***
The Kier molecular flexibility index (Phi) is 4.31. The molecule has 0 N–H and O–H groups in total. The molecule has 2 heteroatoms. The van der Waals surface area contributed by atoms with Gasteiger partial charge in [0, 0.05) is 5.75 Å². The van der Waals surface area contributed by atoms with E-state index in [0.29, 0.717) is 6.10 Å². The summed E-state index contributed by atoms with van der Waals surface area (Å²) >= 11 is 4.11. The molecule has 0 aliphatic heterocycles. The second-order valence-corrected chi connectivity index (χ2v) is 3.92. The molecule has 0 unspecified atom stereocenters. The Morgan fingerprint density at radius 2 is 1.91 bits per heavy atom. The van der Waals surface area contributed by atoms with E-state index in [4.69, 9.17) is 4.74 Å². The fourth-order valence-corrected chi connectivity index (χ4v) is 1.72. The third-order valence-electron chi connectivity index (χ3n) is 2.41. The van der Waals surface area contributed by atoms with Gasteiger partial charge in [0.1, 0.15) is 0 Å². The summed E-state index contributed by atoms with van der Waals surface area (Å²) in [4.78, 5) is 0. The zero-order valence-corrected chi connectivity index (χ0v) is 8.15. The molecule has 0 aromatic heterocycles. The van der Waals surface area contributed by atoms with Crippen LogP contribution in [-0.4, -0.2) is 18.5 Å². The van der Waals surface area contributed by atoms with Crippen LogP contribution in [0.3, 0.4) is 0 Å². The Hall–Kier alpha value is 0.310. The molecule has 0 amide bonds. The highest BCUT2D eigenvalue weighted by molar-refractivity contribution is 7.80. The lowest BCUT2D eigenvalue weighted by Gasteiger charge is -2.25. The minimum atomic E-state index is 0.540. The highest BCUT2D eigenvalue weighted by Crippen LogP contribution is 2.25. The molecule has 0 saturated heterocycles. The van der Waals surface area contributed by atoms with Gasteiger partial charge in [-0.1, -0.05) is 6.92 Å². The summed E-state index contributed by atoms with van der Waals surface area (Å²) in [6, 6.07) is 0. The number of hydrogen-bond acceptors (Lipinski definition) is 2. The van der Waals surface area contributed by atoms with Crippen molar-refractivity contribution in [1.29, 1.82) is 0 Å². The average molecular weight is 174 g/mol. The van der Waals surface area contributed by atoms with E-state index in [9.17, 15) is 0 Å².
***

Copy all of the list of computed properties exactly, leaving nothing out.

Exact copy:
The Kier molecular flexibility index (Phi) is 4.31. The molecule has 0 N–H and O–H groups in total. The molecule has 2 heteroatoms. The van der Waals surface area contributed by atoms with Gasteiger partial charge in [0, 0.05) is 5.75 Å². The van der Waals surface area contributed by atoms with E-state index in [0.29, 0.717) is 6.10 Å². The summed E-state index contributed by atoms with van der Waals surface area (Å²) >= 11 is 4.11. The molecule has 0 aliphatic heterocycles. The second-order valence-corrected chi connectivity index (χ2v) is 3.92. The molecule has 0 unspecified atom stereocenters. The Morgan fingerprint density at radius 2 is 1.91 bits per heavy atom. The van der Waals surface area contributed by atoms with E-state index in [4.69, 9.17) is 4.74 Å². The fourth-order valence-corrected chi connectivity index (χ4v) is 1.72. The third-order valence-electron chi connectivity index (χ3n) is 2.41. The van der Waals surface area contributed by atoms with Gasteiger partial charge in [0.1, 0.15) is 0 Å². The summed E-state index contributed by atoms with van der Waals surface area (Å²) in [4.78, 5) is 0. The zero-order valence-corrected chi connectivity index (χ0v) is 8.15. The molecule has 0 aromatic heterocycles. The van der Waals surface area contributed by atoms with Crippen LogP contribution in [-0.4, -0.2) is 18.5 Å². The van der Waals surface area contributed by atoms with Crippen LogP contribution in [0.3, 0.4) is 0 Å². The Hall–Kier alpha value is 0.310. The molecule has 0 amide bonds. The highest BCUT2D eigenvalue weighted by molar-refractivity contribution is 7.80. The lowest BCUT2D eigenvalue weighted by Gasteiger charge is -2.25. The minimum atomic E-state index is 0.540. The highest BCUT2D eigenvalue weighted by Crippen LogP contribution is 2.25. The molecule has 0 saturated heterocycles. The van der Waals surface area contributed by atoms with Gasteiger partial charge in [-0.1, -0.05) is 6.92 Å². The summed E-state index contributed by atoms with van der Waals surface area (Å²) in [6, 6.07) is 0. The number of hydrogen-bond acceptors (Lipinski definition) is 2. The van der Waals surface area contributed by atoms with Crippen molar-refractivity contribution in [1.29, 1.82) is 0 Å². The average molecular weight is 174 g/mol. The van der Waals surface area contributed by atoms with E-state index in [9.17, 15) is 0 Å².